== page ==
Thomas Hardy - Jude the Obscure

How Jude the Obscure Reveals Thomas Hardy’s Attitude to Marriage

Thomas Hardy’s Jude the Obscure, the last of his novels, first published in 1895, reflects sharply its background of industrial change and shifting attitudes towards women in society.  It reveals Hardy’s pessimism about the marriage institution following his own two unhappy marriages.  As a novel, it supplies the added dimension of omniscient authorial intervention.  Hardy’s views are clearly represented through his characters, whose opinions also reflect the contemporary preoccupations.  As an anti-marriage polemic, Hardy’s work enables him to not merely analyse the barbarities of the marriage contract, but also to advocate the modern solution of divorce.  In Victorian society, a woman’s main purpose in life was to marry and bear children, a view challenged by Hardy.
 
A woman’s life should not end with matrimony, as is the suggestion Jude Fawley makes to Sue after only a few weeks as a wife: ‘Wifedom has not yet squashed up and digested you in its vast maw as an atom which has no further individuality’.  Hardy is cynical about marriage as the tone of his commentary on Jude and Arabella’s wedding shows:
…the two swore that at every other time in their lives till death took them, they would assuredly believe, feel and desire precisely as they had believed, felt and desired during the few preceding weeks.  What was as remarkable as the undertaking itself was the fact that nobody seemed at all surprised at what they swore. 

Following their respective marriages, both Jude and Sue come very rapidly to a realization of their mistakes.  Jude likens marriage to Arabella to being ‘caught in a gin which would cripple him…for the rest of his lifetime’.  The fundamental error Jude and Arabella made was in considering their temporary sexual attraction as a basis for a permanent marriage contract.  Sexual feelings, as Jude soon realizes, have ‘no necessary connection with affinities that alone render a life-long comradeship tolerable’.  If, at best, marriage can only be rendered ‘tolerable’, then clearly Hardy believes that it has little to recommend it.

The misery of Jude and Sue’s respective marriages shows Hardy’s unrelenting antagonism to the institution.  Arabella depicts it as legalised bondage in advising Phillotson about Sue:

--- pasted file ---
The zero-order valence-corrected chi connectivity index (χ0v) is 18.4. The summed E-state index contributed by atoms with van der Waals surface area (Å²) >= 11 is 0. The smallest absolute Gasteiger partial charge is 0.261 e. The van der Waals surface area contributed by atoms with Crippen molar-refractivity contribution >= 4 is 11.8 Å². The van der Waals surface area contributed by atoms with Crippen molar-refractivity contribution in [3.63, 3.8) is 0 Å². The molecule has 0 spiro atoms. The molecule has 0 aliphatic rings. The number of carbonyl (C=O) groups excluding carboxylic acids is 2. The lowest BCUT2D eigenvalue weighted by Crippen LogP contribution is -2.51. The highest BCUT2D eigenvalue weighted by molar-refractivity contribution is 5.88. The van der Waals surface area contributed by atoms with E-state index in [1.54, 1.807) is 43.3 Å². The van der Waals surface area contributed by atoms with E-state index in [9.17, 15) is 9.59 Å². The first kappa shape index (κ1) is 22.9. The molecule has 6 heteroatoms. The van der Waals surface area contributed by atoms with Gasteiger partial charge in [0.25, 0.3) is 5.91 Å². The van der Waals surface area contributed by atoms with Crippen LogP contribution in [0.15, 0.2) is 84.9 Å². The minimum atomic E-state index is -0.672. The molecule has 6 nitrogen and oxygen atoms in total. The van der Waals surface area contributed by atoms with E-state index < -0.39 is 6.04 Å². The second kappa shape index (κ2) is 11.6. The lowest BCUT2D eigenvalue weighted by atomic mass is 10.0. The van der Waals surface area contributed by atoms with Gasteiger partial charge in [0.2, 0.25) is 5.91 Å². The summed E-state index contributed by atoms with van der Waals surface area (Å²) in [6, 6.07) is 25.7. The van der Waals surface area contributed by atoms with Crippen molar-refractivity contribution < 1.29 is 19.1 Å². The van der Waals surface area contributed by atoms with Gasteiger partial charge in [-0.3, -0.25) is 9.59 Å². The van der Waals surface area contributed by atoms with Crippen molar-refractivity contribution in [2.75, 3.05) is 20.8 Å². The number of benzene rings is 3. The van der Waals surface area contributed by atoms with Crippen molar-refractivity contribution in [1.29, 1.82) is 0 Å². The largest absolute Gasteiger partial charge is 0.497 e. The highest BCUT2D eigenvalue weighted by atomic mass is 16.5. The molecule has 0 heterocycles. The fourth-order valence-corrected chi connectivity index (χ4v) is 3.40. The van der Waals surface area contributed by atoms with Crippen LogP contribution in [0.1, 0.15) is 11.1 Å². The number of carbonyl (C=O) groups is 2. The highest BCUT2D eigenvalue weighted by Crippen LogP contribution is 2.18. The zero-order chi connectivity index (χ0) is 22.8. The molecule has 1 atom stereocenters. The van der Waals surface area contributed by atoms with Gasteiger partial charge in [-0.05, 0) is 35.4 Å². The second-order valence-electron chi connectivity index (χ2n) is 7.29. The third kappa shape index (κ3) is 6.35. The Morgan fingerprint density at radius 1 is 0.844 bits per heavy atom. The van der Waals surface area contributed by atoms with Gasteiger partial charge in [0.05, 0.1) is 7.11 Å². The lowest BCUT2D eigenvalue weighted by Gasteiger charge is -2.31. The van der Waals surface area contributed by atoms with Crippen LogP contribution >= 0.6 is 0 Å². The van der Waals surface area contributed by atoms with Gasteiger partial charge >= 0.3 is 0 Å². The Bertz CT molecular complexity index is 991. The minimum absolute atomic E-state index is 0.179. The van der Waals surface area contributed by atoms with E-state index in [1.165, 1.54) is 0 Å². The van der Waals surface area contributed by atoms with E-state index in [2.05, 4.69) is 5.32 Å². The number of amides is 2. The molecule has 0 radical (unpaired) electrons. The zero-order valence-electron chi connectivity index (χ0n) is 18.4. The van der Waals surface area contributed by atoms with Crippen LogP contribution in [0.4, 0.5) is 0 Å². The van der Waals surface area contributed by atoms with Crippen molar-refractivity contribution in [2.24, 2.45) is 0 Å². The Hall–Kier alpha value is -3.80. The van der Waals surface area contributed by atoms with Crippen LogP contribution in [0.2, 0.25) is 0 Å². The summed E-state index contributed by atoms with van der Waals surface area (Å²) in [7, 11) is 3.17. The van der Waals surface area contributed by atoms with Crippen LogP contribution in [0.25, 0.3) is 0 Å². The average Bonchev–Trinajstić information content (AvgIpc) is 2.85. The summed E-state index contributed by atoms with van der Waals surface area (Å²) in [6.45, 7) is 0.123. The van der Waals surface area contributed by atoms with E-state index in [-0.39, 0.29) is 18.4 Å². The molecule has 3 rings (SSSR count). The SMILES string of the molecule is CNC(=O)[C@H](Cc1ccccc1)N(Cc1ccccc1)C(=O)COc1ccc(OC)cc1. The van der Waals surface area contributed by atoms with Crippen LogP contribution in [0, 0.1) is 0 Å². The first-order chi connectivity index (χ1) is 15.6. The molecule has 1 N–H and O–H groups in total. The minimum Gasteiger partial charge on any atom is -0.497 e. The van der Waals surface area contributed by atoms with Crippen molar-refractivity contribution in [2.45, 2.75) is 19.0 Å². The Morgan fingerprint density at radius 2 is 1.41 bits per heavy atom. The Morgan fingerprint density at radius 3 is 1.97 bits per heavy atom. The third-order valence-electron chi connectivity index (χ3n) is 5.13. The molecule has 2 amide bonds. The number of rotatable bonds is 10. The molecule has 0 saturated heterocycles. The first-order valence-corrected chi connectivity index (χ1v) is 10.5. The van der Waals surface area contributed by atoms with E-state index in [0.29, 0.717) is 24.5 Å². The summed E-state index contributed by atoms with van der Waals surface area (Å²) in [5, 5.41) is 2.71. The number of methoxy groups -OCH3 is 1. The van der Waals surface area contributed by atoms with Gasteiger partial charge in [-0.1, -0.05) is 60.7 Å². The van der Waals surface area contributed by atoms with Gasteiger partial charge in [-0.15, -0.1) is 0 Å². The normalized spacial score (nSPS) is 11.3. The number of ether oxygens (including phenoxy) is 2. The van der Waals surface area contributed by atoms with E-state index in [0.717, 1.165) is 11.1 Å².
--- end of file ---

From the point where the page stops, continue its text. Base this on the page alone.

I should have kept her chained on – her spirit for kicking would have broke soon enough!  There’s nothing like bondage and a stone-deaf taskmaster for taming us women.  Besides, you’ve got the laws on your side.

And following the success of her scheme to re-marry Jude, she refers to her wedding ring as a ‘padlock’.  Indictments of marriage come from all sides as well as from the voice of the author.  Widow Edlin equates weddings with funerals; the landlord of Jude’s Christminster lodgings ‘recognized the note of genuine wedlock’ only after overhearing verbal and physical abuse; but the most damning accusations come repeatedly from Sue after she has begun to distinguish between the religious meaning of the marriage ceremony and its sordid, secular laws.  Sue’s views suggest that the laws of marriage go against the laws of human nature:
   ‘I think I should begin to be afraid of you, Jude, the moment you had contracted to cherish me under a Government stamp, and I was licensed to be loved on the premises by you.’ 

Sue views marriage as a trap, ‘a sordid contract, based on material convenience’ (p. 230) that has little to do with spontaneous good feeling between two people, but instead is ‘a tragedy artificially manufactured for people who in a natural state would find relief in parting’.
 
Sue is a creation ahead of her time and her struggle is doomed from the outset.  Undermined by a kind of neurotic superstition, Sue’s peculiar, emotionally-based rationale leads her not to freedom but into deeper entrenchment in those artificial laws against which her true nature rebelled for so long.  Her remarriage to Phillotson is an admission of defeat.  Hardy depicted a New Woman and thwarted her development at every turn.  In the end, his thwarted and demoralised heroine seals her hopeless fate in her subdued re-entry through the schoolhouse door at Marygreen.

Sue and Phillotson’s enlightened attitude to divorce is also ahead of its time, for Phillotson’s act of ‘charity’ in releasing and later divorcing Sue, has dire repercussions on his career.  When Phillotson remarks to his friend, Gillingham, on the ‘daily continuous tragedy’ of his marriage, he is uttering Hardy’s own views as expressed in his Preface to the 1912 edition of Jude the Obscure which maintains his belief that ‘a marriage should be dissolvable as soon as it becomes a cruelty to either of the parties.’


Although Jude and Sue both remarry their original partners, the dissatisfaction of all parties in their miserable marriages contrasts pointedly with the period of happiness in Sue and Jude’s unmarried union; suggesting that not only does Hardy advocate divorce, but he also puts forward a case for dispensing with the legally-binding contract of marriage altogether.

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